Whether you’re learning to fly for the first time, building flight hours, or converting a foreign license, our expert instructors at Precision Aviation Training have extensive experience working with non-US Citizens and are here to help you succeed.
At Precision, we make it a priority to work with our foreign students to achieve their individual goals in the time they have available. We’ll work with you to accommodate your needs, skill level, and schedule to ensure that you get the attention you need and that your course of training meets your requirements, in your timeframe.
Our bases in Newberg and Klamath Falls, Oregon offer the ideal terrain and conditions to learn to fly, acquire flight time, and hone your skills as a pilot. There are many advantages to training in the United States and earning an FAA license:
All of our airplane and helicopter training courses are available to foreign students, provided the prerequisite requirements are met. Precision offers Part 61 and 141 training, taught by knowledgeable, expert instructors who have experience working with foreign students.
We’ve included instructions below for converting a foreign pilot license to an FAA pilot certificate, obtaining an appropriate visa, and undergoing the vetting process of the Transportation Security Administration (TSA). This process can be confusing, so please contact us with any questions or if you need assistance.
Precision has lots of experience helping pilots convert their foreign licenses to FAA ones. We know how to jump through all the legal hoops involved in the conversion process. This frees you up to focus all of your attention on the training that’s required of you, which saves you stress as well as precious time and money.
The first step to converting your foreign license is to get it recognized by the FAA. When you arrive in the United States, you need to visit the Flight Standards District Office, where you’ll be issued a private license based on your foreign one. Remember, if you’re planning on taking a check-ride based on your foreign license, your letter of verification must not be more than three months old.
1. Visit the official FAA website for more information on the foreign license verification process, including the application forms.
2. Fill out the AC 8060-71 application form.
3. Note that there are additional requirements for applicants from Australia, Cyprus, Ireland, Malaysia, New Zealand, and the United Kingdom. In addition to the procedures stated under “Verify the Authenticity of a Foreign License, Rating, and Medical Certification” in the link above, airmen from these countries must contact their respective CAA to complete additional forms that are required prior to providing the requested information to the Airmen Certification Branch.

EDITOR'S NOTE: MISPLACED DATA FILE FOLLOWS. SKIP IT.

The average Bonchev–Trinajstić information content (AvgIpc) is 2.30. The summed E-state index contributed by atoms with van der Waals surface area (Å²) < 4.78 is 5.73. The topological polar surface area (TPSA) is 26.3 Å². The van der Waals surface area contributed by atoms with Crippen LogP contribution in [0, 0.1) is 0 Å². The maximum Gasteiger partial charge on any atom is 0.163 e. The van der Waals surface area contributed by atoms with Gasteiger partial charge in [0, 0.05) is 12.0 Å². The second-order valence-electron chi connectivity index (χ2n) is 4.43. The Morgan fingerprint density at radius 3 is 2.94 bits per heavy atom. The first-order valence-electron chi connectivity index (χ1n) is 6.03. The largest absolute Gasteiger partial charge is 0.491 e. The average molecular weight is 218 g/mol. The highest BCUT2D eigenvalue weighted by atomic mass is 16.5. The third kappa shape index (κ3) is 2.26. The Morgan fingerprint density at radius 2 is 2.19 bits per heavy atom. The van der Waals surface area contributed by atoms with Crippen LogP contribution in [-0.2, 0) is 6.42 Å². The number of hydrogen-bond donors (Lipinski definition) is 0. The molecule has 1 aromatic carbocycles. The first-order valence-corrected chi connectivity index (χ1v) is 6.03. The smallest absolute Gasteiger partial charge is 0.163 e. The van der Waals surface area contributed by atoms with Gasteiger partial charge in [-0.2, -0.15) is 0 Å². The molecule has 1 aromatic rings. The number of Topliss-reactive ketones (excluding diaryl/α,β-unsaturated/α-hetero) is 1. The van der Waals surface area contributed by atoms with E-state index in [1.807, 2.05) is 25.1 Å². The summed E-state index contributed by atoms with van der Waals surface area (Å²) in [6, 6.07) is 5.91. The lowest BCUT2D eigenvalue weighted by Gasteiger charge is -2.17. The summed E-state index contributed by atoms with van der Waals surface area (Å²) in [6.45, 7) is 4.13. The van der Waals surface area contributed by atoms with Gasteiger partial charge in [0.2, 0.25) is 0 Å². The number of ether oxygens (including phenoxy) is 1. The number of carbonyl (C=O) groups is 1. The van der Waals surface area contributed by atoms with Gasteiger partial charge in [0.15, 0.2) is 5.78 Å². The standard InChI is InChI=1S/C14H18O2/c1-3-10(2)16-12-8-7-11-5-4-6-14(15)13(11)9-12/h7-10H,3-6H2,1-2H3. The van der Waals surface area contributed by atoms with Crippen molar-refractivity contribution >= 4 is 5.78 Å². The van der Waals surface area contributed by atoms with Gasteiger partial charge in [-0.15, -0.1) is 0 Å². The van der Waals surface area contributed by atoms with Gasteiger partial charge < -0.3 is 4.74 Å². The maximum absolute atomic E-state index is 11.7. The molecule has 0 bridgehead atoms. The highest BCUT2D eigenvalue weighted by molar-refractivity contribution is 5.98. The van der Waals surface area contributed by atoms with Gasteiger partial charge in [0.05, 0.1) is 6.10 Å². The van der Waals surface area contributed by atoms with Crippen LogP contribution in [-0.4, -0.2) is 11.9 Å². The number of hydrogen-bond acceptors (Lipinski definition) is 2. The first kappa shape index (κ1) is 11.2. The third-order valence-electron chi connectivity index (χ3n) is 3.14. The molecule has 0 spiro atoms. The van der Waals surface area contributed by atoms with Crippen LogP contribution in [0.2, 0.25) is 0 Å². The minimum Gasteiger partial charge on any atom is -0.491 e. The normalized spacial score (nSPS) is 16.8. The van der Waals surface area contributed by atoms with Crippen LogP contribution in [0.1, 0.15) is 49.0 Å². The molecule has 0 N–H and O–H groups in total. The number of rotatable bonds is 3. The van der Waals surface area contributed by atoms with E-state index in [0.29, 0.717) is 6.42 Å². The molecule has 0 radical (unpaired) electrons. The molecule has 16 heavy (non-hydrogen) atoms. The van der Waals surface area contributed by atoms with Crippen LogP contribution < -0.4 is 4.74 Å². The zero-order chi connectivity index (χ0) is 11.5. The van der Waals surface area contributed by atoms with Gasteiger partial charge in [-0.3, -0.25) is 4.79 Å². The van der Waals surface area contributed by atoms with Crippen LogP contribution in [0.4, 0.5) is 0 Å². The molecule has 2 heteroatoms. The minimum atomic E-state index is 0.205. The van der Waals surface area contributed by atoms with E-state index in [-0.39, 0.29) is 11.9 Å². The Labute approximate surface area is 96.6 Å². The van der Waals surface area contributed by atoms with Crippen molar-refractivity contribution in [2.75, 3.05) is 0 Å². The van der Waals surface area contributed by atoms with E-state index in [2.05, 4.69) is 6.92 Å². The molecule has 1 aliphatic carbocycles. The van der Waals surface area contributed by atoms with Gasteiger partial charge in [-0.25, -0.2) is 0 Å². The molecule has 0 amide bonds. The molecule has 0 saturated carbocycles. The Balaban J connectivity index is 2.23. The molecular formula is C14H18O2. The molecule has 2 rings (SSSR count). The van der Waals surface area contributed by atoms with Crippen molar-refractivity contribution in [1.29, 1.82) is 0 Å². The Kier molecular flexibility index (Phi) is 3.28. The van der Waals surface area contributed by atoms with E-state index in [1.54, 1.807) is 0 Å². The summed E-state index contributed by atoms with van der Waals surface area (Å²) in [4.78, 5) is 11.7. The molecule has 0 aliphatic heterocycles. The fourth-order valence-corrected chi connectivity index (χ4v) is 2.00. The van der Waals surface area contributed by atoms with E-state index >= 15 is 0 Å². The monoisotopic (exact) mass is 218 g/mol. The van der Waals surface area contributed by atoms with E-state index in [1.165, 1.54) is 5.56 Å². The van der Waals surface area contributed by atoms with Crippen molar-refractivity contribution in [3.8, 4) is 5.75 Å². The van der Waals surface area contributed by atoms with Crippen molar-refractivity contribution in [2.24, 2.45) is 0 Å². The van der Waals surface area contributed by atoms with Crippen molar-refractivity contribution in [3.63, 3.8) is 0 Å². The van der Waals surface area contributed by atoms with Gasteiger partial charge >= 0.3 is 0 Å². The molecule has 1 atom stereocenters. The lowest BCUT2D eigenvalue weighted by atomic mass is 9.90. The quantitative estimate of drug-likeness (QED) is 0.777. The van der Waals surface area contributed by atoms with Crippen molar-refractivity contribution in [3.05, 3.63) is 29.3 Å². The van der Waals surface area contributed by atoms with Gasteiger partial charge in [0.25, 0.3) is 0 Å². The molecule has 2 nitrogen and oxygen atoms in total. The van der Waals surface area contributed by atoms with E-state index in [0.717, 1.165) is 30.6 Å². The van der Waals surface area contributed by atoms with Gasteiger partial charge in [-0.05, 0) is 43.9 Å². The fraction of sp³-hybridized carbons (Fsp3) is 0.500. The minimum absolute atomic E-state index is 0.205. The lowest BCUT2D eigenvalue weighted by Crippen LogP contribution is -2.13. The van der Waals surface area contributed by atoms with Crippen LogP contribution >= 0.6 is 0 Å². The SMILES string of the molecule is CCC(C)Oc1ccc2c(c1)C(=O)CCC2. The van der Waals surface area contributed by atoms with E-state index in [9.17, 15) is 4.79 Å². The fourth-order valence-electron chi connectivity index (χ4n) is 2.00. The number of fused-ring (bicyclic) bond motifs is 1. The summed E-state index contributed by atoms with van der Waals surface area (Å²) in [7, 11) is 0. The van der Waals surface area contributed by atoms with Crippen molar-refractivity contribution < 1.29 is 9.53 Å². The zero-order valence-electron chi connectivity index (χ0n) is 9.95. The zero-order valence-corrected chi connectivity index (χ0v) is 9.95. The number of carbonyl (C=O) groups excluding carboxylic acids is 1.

4. Once you have completed the forms above, send them to the appropriate locations. Form AC 8060-71 should be sent to the address/email/fax provided on the application. Malaysian forms should be sent directly to the country. The FAA Airmen Certification Branch should not receive additional Malaysian Forms. This process can take anywhere from 45-90 days. It’s important that you do not schedule any travel or testing until you have received a verification letter from the FAA Airmen Certification Branch.
5. Once you’ve received your verification letter, contact your local Flight Standards District Office (FSDO). When you arrive in the United States, you’ll need to set up an appointment with an FSDO inspector or a Designated Pilot Examiner (DPE) who will review all of your paperwork. Before this meeting, make sure you:
It’s important to realize this meeting is not a test; it’s simply a means to verify your identity and the validity of your documents. After this meeting, you’ll be issued a temporary airman certificate and will be able to exercise private pilot privileges in the United States.
You must obtain the relevant visa in order to enter the United States. Precision is authorized by the Department of Homeland Security (DHS) to provide M1 Visas to students who meet the following specific requirements:
For information on how the visa application process works, visit the DHS website and check out a summary chart of the International Student Life Cycle.